How Roger Federer has become even more dominant
Roger Federer hasn't lost a set at this year's Wimbledon Championships. Is anyone really that surprised?
LONDON -- Roger Federer's journey to a possible record-breaking eighth Wimbledon title didn't begin last week. In fact, it didn't even begin this year.
The renaissance he is enjoying at the All England Club actually began last year in a tournament he didn't even play in.
Despite undergoing arthroscopic knee surgery in February, the first major surgical procedural of his career, and dealing with lower back pain, Federer insisted on making the trip to Paris to extend his record of playing in 65 consecutive Grand Slam events.
It didn't take long for Federer to realize he had no business being on a tennis court.
"I went there, and I was doing fitness with my fitness coach, and after like 10 minutes, I looked at him and said, 'I don't know what we're doing in Paris. Seriously, my knee is swollen. I don't feel ready to go. It's maybe the toughest tournament out there. My back is funny. My knee is not well. What are we doing?'
"Instead of doing fitness or warm-ups or whatever we were trying to do, we were talking for an hour and a half until we got kicked out of the room we were in because somebody else had booked it."
Federer's body was making the decision for him. As much as he wanted to play the French Open and every Grand Slam as long as he was an active player, that simply wasn't an option for him anymore. "As a team, we just decided that it's best to skip it," Federer said. "So, it wasn't should I or shouldn't I.
"The body didn't really allow me to play, in my opinion. It was hard. At first, I felt relieved making the decision, but then when it went official and people knew around the world I was not going to play in Paris, I got a little sad, I must admit, because I felt like it was a great record for me to keep going -- 65 Slams in a row. But health is so much more important than trying to hang onto some sort of a record."
In many ways, Federer saying goodbye to that record helped him usher in a new era of dominance few expected to see from him at this stage of his career. Not only did Federer miss the French Open last year, he has missed three of the past five Grand Slams events heading into this year's Wimbledon and looks completely rejuvenated and re-energized as a result.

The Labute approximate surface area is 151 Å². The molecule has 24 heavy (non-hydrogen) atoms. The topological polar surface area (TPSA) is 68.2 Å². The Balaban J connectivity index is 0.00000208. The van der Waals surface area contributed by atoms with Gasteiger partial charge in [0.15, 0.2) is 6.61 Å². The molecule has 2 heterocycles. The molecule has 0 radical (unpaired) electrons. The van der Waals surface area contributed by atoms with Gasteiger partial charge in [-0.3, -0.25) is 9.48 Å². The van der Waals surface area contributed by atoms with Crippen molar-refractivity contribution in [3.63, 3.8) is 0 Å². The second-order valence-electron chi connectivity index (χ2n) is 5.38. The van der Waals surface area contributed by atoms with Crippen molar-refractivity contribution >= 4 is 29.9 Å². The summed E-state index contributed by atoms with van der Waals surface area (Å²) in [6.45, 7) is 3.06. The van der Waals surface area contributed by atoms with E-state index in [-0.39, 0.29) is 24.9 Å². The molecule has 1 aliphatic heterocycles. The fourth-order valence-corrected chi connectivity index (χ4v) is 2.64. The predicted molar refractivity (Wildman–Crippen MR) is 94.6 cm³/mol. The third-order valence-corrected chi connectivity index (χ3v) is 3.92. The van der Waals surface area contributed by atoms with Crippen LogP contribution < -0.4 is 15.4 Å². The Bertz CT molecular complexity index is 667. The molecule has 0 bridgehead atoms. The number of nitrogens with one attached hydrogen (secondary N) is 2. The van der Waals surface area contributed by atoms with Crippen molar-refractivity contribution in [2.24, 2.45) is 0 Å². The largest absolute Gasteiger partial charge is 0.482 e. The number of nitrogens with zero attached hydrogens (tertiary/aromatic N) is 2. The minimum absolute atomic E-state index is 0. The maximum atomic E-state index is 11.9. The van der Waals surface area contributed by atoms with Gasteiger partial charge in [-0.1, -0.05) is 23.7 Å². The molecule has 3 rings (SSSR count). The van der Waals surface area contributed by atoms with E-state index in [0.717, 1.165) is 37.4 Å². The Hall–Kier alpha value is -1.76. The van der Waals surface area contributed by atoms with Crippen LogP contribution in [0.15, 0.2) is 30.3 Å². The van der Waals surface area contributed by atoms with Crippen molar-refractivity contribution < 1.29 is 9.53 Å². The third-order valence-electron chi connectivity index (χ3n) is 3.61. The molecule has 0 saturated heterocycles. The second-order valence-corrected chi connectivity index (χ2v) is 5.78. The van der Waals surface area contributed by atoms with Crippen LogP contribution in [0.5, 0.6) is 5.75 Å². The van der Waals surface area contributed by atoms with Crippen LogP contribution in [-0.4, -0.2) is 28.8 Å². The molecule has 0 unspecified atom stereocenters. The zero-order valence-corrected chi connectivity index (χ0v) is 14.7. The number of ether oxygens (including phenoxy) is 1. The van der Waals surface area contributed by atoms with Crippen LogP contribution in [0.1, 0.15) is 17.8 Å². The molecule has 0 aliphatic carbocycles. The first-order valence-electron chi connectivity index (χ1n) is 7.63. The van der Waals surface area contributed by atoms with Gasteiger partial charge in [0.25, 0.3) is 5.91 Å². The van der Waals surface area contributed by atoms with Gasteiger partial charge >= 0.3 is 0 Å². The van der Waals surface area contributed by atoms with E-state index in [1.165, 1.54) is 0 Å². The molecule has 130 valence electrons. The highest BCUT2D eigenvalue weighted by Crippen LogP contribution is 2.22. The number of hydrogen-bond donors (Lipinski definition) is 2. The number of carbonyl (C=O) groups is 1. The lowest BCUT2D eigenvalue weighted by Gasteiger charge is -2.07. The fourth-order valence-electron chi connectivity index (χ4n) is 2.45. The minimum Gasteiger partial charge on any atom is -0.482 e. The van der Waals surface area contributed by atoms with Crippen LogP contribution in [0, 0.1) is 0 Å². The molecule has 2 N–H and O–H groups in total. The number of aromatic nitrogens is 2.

"Once you hit 30, you've got to look back and think of how much tennis have I played, how much rest did I give my body over the years, how much training have I done, did I do enough, did I overdo it or not enough," Federer said. "It's always calibrating the whole thing. For me it worked out. Sometimes maybe the body and the mind do need a rest."
After his straight-sets defeat of Milos Raonic on Wednesday, Federer is now just two wins away from capturing his first Wimbledon title since 2012. At 35 years old, he could become the oldest man in the Open era to win Wimbledon, surpassing Arthur Ashe's mark by four years.
Federer's path to another Wimbledon crown became a little easier Wednesday when Sam Querrey upset defending Wimbledon champion and world No. 1 Andy Murray and second-seeded Novak Djokovic retired from his quarterfinal match against Tomas Berdych with an elbow injury. Rafael Nadal, who had won 28 straight Grand Slam sets dating back to the French Open, was already upset by Gilles Muller in the quarterfinals. It is the first time since 2005 that only one of the big four of Federer, Murray, Djokovic and Nadal has advanced to the semifinal at Wimbledon.
But the way Federer has played this season, it would have still been hard to pick against him even if the favorites advanced to the semifinals. Federer began the year by beating Nadal to win the Australian Open.
Federer, who is 29-2 this season, is 8-0 against top-10 players this year, his best start to a season since 2004. He has also won all four finals he has played in this year for just the fourth time in his career.
This kind of run didn't seem possible a year ago when Federer was limited to just seven tournaments and failed to qualify for the ATP Finals. One year after his streak of 15 straight years with a single title was snapped, he is now on the verge of his second Grand Slam title of the year.
One month shy of his 36th birthday, you could make the argument that this current run, given his age and what happened to him last year, may be the most impressive of them all.
"I don't see myself playing better than a few years ago," Federer said. "But I always hope to improve every year. I think it's definitely different ever since my injury. I'm just very happy that I'm still doing so well. Am I surprised? Maybe a little bit. But the plan was always to hopefully be strong later on in my career."